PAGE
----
Last year my cousin Heidi sent me the Grand Ronde’s dictionary of Chinook jargon. Chinook Jargon is a trade language that was once widely spoken throughout the Pacific Northwest. It’s core vocabulary is derived from Chinookan and other neighboring Native languages, and in the fur-trading period also incorporated a lot of English, French and Cree words. And at Grand Ronde, local jargon also picked up words from Tillamook and Kalapuyan languages. It is a wonderfully detailed dictionary – part of the fun is that it contains etymologies of the words.
Jargon seems to have been relatively unknown in southwestern Oregon until the reservation period. Remember this letter of an 1853 visit to Coos Bay – few Coos Indians knew jargon, though many Lower Umpquas did (probably through their interactions with the HBC Fort Umpqua at Elkton). But soon after, during the reservation period, southwestern Oregon Indians learned it and used it regularly in meetings with agents. The 1875 meeting at Yachats with Indian agents was conducted in Chinook jargon, and the 1880s Ghost Dances when Athabaskan-speaking people came down from Siletz were also conducted in part in Chinook jargon. Also, Coosan and Siuslawan speakers picked up jargon words for newly introduced items and animals; like puus (house cat), muus muus (cow), kyuutan (horse), and kapuu (coat). There was one other word that came up a few times – we could spell it alakichik, or alakichiik, and it meant dentalium shell. (The Coos and Siuslawan languages have their own words for dentalium – indeed, several words, depending on the size of the shell). The word alakachik sometimes was used in a way it implied not just dentalium but any valuable decorative bead. Lottie Evanoff and the Barrett brothers all mentioned to linguist JP Harrington that ‘alakichik/alakichiik’ was a word for dentalium. Harrington noted he’s also heard the word at Smith River in northern California.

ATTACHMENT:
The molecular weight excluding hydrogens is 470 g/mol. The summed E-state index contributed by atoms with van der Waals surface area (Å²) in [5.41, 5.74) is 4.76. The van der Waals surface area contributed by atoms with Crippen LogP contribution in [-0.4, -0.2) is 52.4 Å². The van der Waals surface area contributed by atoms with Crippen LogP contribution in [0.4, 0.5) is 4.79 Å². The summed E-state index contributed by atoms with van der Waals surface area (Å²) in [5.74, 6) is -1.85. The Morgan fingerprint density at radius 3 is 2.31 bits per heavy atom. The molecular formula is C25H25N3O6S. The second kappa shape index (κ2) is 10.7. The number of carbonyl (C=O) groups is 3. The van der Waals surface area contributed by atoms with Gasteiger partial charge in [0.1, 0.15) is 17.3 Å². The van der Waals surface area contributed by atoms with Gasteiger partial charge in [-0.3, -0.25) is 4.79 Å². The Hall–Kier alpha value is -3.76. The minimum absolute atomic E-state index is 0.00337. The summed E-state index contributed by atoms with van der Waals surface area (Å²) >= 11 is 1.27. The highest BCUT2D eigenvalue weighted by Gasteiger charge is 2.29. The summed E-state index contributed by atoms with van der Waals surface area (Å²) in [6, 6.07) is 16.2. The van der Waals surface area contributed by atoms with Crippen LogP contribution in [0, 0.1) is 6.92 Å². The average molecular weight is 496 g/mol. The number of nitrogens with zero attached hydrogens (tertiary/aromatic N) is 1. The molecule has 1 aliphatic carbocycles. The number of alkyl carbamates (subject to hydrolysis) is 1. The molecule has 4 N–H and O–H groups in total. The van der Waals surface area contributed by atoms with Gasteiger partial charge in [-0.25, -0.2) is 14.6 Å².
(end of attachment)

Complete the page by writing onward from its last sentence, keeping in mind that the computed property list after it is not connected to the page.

The word was known to whites in Coos county too – the word appears in Orville Dodge’s book from 1898 on Coos and Curry county history. In writing of Marple’s expedition to Coos Bay in 1853 he wrote ‘The natives did not seem to appreciate the value of gold or silver coins. They had shells that the Hudson Bay Company had traded to them for furs that were a circulating medium among them. The shells were of spiral shape, and their value was calculated by the length or size of the shell. “Alaqua Chick” was the jargon name given to this mercantile commodity.” (see page 131)
So here is where the word gets interesting – according to the Grand Ronde Chinuk Wawa dictionary, alikʰuchik (as it is spelled there) is of uncertain origin. The authors noted “This is an obscure word found in some of the old “Chinook” dictionaries. We cite it from Gatschet, who records it as an English translation of one of the Tualitin Kalapuya terms for dentalium. The word’s apparent occurrence as local English in 1877 argues for its contemporary currency also in local Chinuk Wawa.” However, they further note that some other historical sources point to origins from the Puget Sound or from Michif Cree, lee kwachee (although there the word final -k is unnaccounted for). Apparently alikʰuchik was not often used at Grand Ronde (odd, considering it may have come from Tualitin) and instead tended to use haykʰwa, which traces back to Ditidah Nootkan ḥiixʷa. (Interestingly the Siuslawan word for dentalium is hiiq’wa, which is superficially kind of similar to the Nootka word).
So for whatever reason, alakichik appears to have not been a widely used word at Grand Ronde after 1877. But it seems to have been well known in southern Oregon and neighboring northern California among both whites and Indians. It’s just one of those minor linguistic mysteries.